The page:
Central to understanding the usefulness of climate and weather forecasts in support of agricultural decision-making is addressing the issue of who receives what information. Many contend that improved climate forecasts since the late 1990s have had limited impact on smallholder farming communities in Africa and across the developing world. However, power and privilege may determine who has access to appropriate climate and advisory services within those communities. In 2011-2012, we tested this hypothesis in three climate-vulnerable farming communities in the CGIAR Research Program on Climate Change, Agriculture and Food Security semi-arid research site of Kaffrine, Senegal. Therein, we assessed gender-specific vulnerabilities to climate-related shocks, endogenous adaptation strategies, and coping mechanisms. From the gap between vulnerability and local capacity, we deduced farmers’ climate service needs, and then assessed whether these systematically differed between distinct vulnerable sub-groups within the community – chiefly, between male and female farmers. In 2011 we introduced a seasonal climate forecast for the first time in the community, and explored perceptions of forecast access, usefulness and value, by both men and women. We find that within vulnerable farming communities in Kaffrine, the impact of increasing climate risk is not equally distributed through the population. Moreover, within a community, patterns of unequal access to climate information and advisory services exist, differentiating between community sub-groups that can and cannot make use of incoming climate services to improve their management of climate risks and strengthen their resilience to a changing climate at farm-level. Gender-specific climate service needs exist, both in terms of type of climate information and advisory needed (women farmers for instance reported needing a forecast of rainfall cessation, not onset) and nature of communication channels required to reach the most vulnerable; and we found these differences to be mediated by place-specific socio-cultural realities. Place- and gender-specific needs must inform the design of new climate services for farmers to ensure enhanced equity and effectiveness of such services at the local level. The gender ‘blind spot’ of current national adaptation policies must be replaced by gender-responsive adaptation policies. By reducing the vulnerability of women and other marginalized groups iv through strengthened resilience in the face of increasingly frequent and severe climate-related shocks, such changes will reduce the overall vulnerability of farmers in Kaffrine and other communities facing similar climate challenges.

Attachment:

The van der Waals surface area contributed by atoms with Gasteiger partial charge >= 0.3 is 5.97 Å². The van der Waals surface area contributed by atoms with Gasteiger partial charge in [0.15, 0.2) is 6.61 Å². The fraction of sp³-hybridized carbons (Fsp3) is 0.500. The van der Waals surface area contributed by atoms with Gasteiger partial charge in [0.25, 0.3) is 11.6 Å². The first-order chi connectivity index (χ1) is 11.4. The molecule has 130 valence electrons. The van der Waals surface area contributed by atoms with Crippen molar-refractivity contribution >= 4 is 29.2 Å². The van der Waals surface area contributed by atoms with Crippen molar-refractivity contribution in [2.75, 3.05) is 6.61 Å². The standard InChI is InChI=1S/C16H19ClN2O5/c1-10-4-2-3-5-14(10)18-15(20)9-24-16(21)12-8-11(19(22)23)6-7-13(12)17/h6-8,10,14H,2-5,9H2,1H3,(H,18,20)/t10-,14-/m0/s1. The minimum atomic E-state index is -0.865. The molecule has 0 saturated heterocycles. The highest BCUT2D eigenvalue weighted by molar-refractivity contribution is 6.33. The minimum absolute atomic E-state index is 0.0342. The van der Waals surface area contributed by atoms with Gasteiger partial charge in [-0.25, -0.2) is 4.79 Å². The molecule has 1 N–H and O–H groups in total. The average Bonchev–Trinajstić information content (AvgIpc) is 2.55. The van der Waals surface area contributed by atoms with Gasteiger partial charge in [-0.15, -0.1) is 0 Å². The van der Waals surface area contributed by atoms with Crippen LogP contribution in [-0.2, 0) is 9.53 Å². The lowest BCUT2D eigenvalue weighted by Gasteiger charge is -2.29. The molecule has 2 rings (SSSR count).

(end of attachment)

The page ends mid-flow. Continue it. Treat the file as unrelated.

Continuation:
Twyman, J., Green, M., Bernier, Q., Kristjanson, P. M., Russo, S., Tall, A., ... & Badiane Ndour, N. Y. (2014). Adaptation actions in Africa: evidence that gender matters.

This paper presents the initial data analyses of the CCAFS gender survey implemented in four sites in Africa. Using descriptive statistics we show gender differences in terms of perceptions of climate change, awareness and adoption of climate-smart agricultural (CSA) practices, and types and sources of agro-climatic information in the four sites. We find that both men and women are experiencing changes in long-run weather patterns and that they are changing their behaviours in response; albeit relatively minor shifts in existing agricultural practices. For example, the most prevalent changes reported include switching crop varieties, switching types of crops, and changing planting dates. As expected, women are less aware of many CSA practices. Encouragingly, this same pattern does not hold when it comes to adoption; in many cases, in East Africa in particular, women, when aware, are more likely than or just as likely as men to adopt CSA practices. In West Africa, overall, the adoption of these practices was much lower. In addition, we see that access to information from different sources varies greatly between men and women and among the sites; however, promisingly, those with access to information report using it to make changes to their agricultural practices. Our findings suggest that targeting women with climate and agricultural information is likely to result in uptake of new agricultural practices for adaptation.